Don't forget to bring your quarters: The animated windows on West 12th Street which house our neighbors Miss Coney Island ("25 cents to Fall in Love") and "Coney Island Always" ("25 cents to Smile") will also be open on New Year's Day.

Last fall the Coney Island History Project was delighted to welcome a group of tourists from Miami for whom the highlight of their visit was meeting Grandma's Predictions at Deno's Wonder Wheel Park. Each guest came with an envelope with two quarters for a prediction and took a photo with the park's legendary 1920's fortune-telling machine. The park is now closed for the season, but we're looking forward to New Year's Day 2016, when the Wonder Wheel is set to open for the first time in its history, to kick off the countdown to the Wheel's 100th anniversary in 2020!

Meet us at the Coney Island History Project on West 12th Street under the Wonder Wheel for year-round walking tours and group visits. Our unique tours are based on History Project Director Charles Denson's award-winning book Coney Island: Lost and Found, the interviews from our Oral History Archive, and other primary sources. Through the fall and winter, Coney Island History Project Walking Tours are offered on Saturdays and Sundays at 12:30 pm by advance reservation only. Tickets are $20. The 1-1/2 hour tour is wheelchair accessible. Group tours may be booked any day of the week.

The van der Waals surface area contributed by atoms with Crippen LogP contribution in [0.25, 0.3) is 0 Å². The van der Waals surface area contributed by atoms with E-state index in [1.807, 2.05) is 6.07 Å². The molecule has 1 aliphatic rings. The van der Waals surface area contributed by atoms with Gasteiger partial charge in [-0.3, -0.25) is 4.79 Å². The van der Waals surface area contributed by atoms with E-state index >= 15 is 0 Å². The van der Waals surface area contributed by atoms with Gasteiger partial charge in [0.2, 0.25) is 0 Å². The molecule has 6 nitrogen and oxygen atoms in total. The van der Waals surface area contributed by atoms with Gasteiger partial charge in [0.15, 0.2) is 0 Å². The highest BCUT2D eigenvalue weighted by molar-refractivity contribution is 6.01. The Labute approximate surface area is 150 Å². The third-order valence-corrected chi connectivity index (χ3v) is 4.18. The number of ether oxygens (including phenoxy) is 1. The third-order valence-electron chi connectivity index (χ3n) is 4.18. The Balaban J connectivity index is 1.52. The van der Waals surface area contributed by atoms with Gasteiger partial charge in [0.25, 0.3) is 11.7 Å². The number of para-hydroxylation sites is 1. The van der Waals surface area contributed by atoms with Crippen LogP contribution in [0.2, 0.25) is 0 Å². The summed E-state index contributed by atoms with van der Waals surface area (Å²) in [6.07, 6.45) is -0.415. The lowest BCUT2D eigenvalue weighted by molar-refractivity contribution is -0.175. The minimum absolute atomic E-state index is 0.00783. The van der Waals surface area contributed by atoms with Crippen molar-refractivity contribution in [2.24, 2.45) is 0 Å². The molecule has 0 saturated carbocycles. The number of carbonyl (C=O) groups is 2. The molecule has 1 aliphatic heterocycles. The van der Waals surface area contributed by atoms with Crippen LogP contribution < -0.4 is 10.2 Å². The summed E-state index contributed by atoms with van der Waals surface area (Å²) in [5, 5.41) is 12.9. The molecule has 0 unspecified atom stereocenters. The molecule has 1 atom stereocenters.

All Coney Island History Project Walking Tours are weather permitting. If a tour is cancelled due to the weather forecast, ticket orders will be refunded. Advance purchase of tickets via our online reservation site is required for the fall and winter series. If you have a question or you would like to schedule a private tour or group visit, please email coneyislandhistory@gmail.com. Both during the holidays and year-round, you may also purchase gift certificates for Coney Island History Project Walking Tours.

posted Nov 30th, 2015 in Events and tagged with Walking Tour, Group Tour, Group Visit,...

"Boardwalk Renaissance," a new art show based on a chapter in Charles Denson's book, Coney Island Lost and Found, is opening at City Lore Gallery on November 5th. "When I wrote the chapter about the "Artists' Renaissance of the 1980s" I wanted to pay homage to the arts groups that kept Coney in the public eye during a low point in the 1980s," Charles Denson said. " I was especially drawn to what Philomena Marano and Richard Eagan were creating with the Coney Island Hysterical Society and their Spookhouse exhibit in the old Dragon's Cave on the Bowery. I felt that their creative efforts should be recognized as an important part of Coney 's history."

Steve Zeitlin, Executive Director of City Lore and an early participant in Coney Island USA events in the 1980s, met with Marano, Eagan and Denson last summer and they planned an exhibit that would illuminate the artistic and preservationist activities of the artists who found a home in Coney Island during a tumultuous decade. "Some of the artwork displayed in my book can be seen in this exhibit," Denson said, "As Coney Island becomes more corporate it's important to remember what was accomplished in the past by committed and talented individuals working on a small scale. They made a huge difference."